A park built over the interstate could reconnect Richmond, Va., communities
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For decades, American planners have cut neighborhoods in half. And now Richmond, Va., is exploring possible plans for a park to reconnect its most famous Black neighborhood. Jahd Khalil from VPM News reports.
JAHD KHALIL, BYLINE: A park gazebo in the Jackson Ward neighborhood is walking distance to history. America's first Black bank was chartered here, an insurance company, too. Doug Wilder, America's first elected Black governor, went to school here. But Cliff Chambliss and about 30 others weren't going to see those sights.
CLIFF CHAMBLISS: So the goal for today, though, is a prayer vigil.
KHALIL: It's fall, but it's still warm enough for cicadas to buzz. They eventually get drowned out by Interstate 95.
CHAMBLISS: Homes were demolished. Families were displaced. Communities were broken up, businesses destroyed. And this is the cause.
KHALIL: In the 1950s, a highway split the neighborhood in half. Now, with a new grant from the U.S. Department of Transportation, Richmond is studying how a park built over the interstate could stitch together the neighborhood. Maritza Pechin is Richmond's deputy director for equitable development.
MARITZA PECHIN: So one of the things that I have come to learn when I'm working in Jackson Ward or other communities that have had, like, pretty traumatic history, is constantly talking about the history.
KHALIL: Step by step, residents built. Rosa Bowser developed night classes. Oliver Hill and civil rights lawyers built their practices. It was a wealthy community with everything they needed. Then the interstate destroyed a significant piece of it.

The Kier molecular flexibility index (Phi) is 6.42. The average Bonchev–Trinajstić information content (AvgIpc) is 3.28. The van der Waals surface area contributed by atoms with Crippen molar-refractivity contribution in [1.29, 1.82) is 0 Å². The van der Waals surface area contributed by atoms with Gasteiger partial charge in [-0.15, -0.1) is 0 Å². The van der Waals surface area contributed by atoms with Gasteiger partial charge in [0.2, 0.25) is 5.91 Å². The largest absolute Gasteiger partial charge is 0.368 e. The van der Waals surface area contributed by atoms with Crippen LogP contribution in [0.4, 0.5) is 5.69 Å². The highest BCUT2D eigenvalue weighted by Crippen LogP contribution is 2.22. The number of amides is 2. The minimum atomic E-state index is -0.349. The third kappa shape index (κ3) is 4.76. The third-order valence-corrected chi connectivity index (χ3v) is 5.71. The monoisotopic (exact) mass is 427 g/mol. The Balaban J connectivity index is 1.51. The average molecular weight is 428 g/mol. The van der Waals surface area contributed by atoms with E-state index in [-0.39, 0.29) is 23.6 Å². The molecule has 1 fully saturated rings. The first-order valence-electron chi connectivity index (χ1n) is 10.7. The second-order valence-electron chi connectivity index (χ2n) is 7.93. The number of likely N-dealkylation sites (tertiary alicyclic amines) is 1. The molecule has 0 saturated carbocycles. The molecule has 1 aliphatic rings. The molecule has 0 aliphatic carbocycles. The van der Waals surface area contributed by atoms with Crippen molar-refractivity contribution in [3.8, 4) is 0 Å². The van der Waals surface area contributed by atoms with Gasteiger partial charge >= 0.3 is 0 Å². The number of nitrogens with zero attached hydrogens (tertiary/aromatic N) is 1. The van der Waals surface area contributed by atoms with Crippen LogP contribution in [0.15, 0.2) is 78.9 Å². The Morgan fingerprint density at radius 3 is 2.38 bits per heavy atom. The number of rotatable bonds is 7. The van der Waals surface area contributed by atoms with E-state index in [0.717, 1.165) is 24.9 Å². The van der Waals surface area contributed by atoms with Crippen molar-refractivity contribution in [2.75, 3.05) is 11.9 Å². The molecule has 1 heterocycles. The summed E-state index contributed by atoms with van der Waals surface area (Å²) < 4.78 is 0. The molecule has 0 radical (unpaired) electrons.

PECHIN: If you don't talk about the history, people assume that you don't know it or that you are kind of skirting it to the side.
KHALIL: Jackson Ward is still a centerpiece for Black entrepreneurship and culture. Successes despite that destruction haven't been evenly distributed though. Today there's twice as much unemployment north of the freeway, and incomes are a third of those south of it. So Pechin says community skepticism of government investments is valid.
PECHIN: Because in the past, those investments have led to them being displaced.
KHALIL: In Richmond, 7,000 people were forced out. Kia Player's family was in 1957.
KIA PLAYER: And then these are the four girls in front of the steps at 904 Turpin Street.
KHALIL: Player has a photo of the little girls on their mother's lap. They're the first of her great grandparents' 13 children.
PLAYER: After church, you know, everyone would come over from church and eat dinner. My grandmother sold fried chicken and buttered rolls.
KHALIL: Player said the family's compensation wasn't even half of the house's value. Today homes in Jackson Ward are rising in value fast.
PLAYER: It's not just about the land that was lost but the communities that were broken up. There's no way to, like, give that back.
KHALIL: Experts say transit funding needs to be backed up with money for affordable housing. Kathryn Howell is a professor of urban planning at Virginia Commonwealth University.
KATHRYN HOWELL: We know from decades of research, frankly, that transit projects really tend to facilitate gentrification. Park projects facilitate gentrification.
KHALIL: At the March last fall, Janis Allen discussed another concern. She's the president of the historic Jackson Ward Neighborhood Association and said reconnecting doesn't equal repair for lost wealth and scattered communities.
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JANIS ALLEN: So if we're going to make amends, it has to go a little bit further than just, quote, "reconnecting" Jackson Ward.
UNIDENTIFIED PERSON: Thank you.
ALLEN: All right. Thank you.
KHALIL: Forty-five communities were awarded $185 million. Buffalo got money to start construction on an interstate cap. And Kalamazoo's grant is to build more walkable streets. Richmond's money is for more planning. In Jackson Ward, that means continuing to talk to its residents and those who were displaced. For NPR News, I'm Jahd Khalil in Richmond.
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